Investors pushed retail stocks down 5.9 percent Tuesday, focusing on what was happening — or not happening — in malls around the country rather than the swearing in of President Barack Obama on the National Mall in Washington.
This story first appeared in the January 21, 2009 issue of WWD. Subscribe Today.
The retail drop was the worst since Dec. 1 as the Standard & Poor’s Retail Index slid 16.51 points to 262.90 and analysts weighed in with fresh concerns about Polo Ralph Lauren Corp. and J.C. Penney Co. Inc. The Dow Jones Industrial Average sank 4 percent, or 332.13 points, to 7,949.09 on fears the banking sector might need even more cash to stay afloat.
Zale Corp. was hurt worse than most in the retail sector and its stock fell 17.7 percent to $2.37. After the market closed, Zale said its chief financial officer, Rodney Carter, had left the company. The post will be picked up on an interim basis by Cindy Gordon, senior vice president and controller.
As consumer weakness increasingly weighed on firms of all stripes, Polo was off 9.4 percent to $37.25 and J.C. Penney was down 9.8 percent to $17.42.
“While Ralph Lauren’s brand equity has typically enabled it to remain relatively unscathed in prior discounting periods, today’s shift from aspirational to desperational spending has likely impacted the brand,” said Adrianne Shapira, equity analyst at Goldman Sachs, in a research note.
“Ralph Lauren is the aspirational brand across every channel: Chaps and American Living in Kohl’s and J.C. Penney; Lauren and Polo in Macy’s and Bloomingdale’s, and Black Label in Saks and Neiman Marcus,” said Shapira, who downgraded the stock to “sell” from “neutral” and set a target price of $37.
Shapira noted Tiffany & Co., Coach Inc., Nordstrom Inc. and The Estée Lauder Cos. Inc. have all set the profitability bar lower and said she expected Polo’s third-quarter report on Feb. 4 to show signs of weakened fundamentals across its wholesale, retail, outlet and European businesses. On Tuesday, shares of Estée Lauder bucked the broader trend and inched up 1 cent to $26.12.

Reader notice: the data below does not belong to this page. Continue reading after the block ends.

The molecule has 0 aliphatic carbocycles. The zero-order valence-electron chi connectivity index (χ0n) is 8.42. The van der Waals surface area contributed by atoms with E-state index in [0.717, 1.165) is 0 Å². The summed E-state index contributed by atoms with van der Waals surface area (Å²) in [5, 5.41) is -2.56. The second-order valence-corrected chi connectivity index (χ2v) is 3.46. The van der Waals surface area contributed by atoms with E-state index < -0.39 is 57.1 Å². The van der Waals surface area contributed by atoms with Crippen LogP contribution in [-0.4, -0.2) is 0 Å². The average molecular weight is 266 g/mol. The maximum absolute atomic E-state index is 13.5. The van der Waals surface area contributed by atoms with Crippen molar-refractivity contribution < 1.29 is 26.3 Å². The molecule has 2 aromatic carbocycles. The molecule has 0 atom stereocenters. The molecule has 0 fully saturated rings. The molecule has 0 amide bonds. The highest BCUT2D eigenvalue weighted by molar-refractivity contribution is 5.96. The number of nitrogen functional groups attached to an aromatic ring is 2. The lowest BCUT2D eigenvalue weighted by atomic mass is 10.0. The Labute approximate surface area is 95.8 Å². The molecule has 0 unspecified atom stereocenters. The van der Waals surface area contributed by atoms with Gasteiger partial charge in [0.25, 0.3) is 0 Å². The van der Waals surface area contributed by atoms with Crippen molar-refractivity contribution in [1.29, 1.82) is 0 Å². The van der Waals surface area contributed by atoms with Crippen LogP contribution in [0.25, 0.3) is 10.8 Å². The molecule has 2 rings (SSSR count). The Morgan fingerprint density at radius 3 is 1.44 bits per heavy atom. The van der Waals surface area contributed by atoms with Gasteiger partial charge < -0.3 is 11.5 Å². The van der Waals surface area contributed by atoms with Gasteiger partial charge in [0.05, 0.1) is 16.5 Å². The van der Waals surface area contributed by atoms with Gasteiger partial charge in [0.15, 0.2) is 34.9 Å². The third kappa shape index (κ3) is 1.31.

And anything having to do with credit is still stoking the interest, or fears, of investors.
J.C. Penney, in response to what it described as “unfounded market concerns” involving the retailer’s revolving credit facility, said the company has no debt coming due until March 2010 and it expects to have more than $2 billion in cash on Jan. 31, the end of the current fiscal year. The retailer also is in talks with its banks to modify or replace the credit facility expiring in April 2010.
“J.C. Penney has one of the strongest balance sheets in the retail industry and a cash position that is more than sufficient for all of our needs,” said the company. “Given this, there is no basis for any concern about our credit facility.”
Charles Grom, equity analyst at J.P. Morgan Chase & Co., raised warning flags that J.C. Penney could break covenants in its credit facility, which require, among other conditions, the maintenance of certain levels of debt-to-EBITDA (earnings before interest taxes depreciation and amortization).
Grom said an amendment to the facility would come at higher costs. He also reduced his fourth-quarter target for the company to earnings of 92 cents a share from 97 cents.
Other retailer decliners for the day included Saks Inc., down 15.8 percent to $2.83; Charming Shoppes Inc., 15.6 percent to $1.19; Macy’s Inc., 10.6 percent to $8.73; The Men’s Wearhouse Inc., 10.1 percent to $11.98; Hot Topic Inc., 9.4 percent to $8.31; American Eagle Outfitters Inc., 9.2 percent to $9.14; AnnTaylor Stores Corp., 8.2 percent to $4.62; Nordstrom Inc., 7.5 percent to $12.01; Target Corp., 7.1 percent to $32.55; Coach Inc., 6.7 percent to $15.87 and Tiffany & Co., 6.7 percent to $21.30.
Vendors losing ground also included Liz Claiborne Inc., down 15 percent to $2.09; Jones Apparel Group Inc., 11.1 percent to $3.94 and True Religion Apparel Inc., 9 percent to $10.73.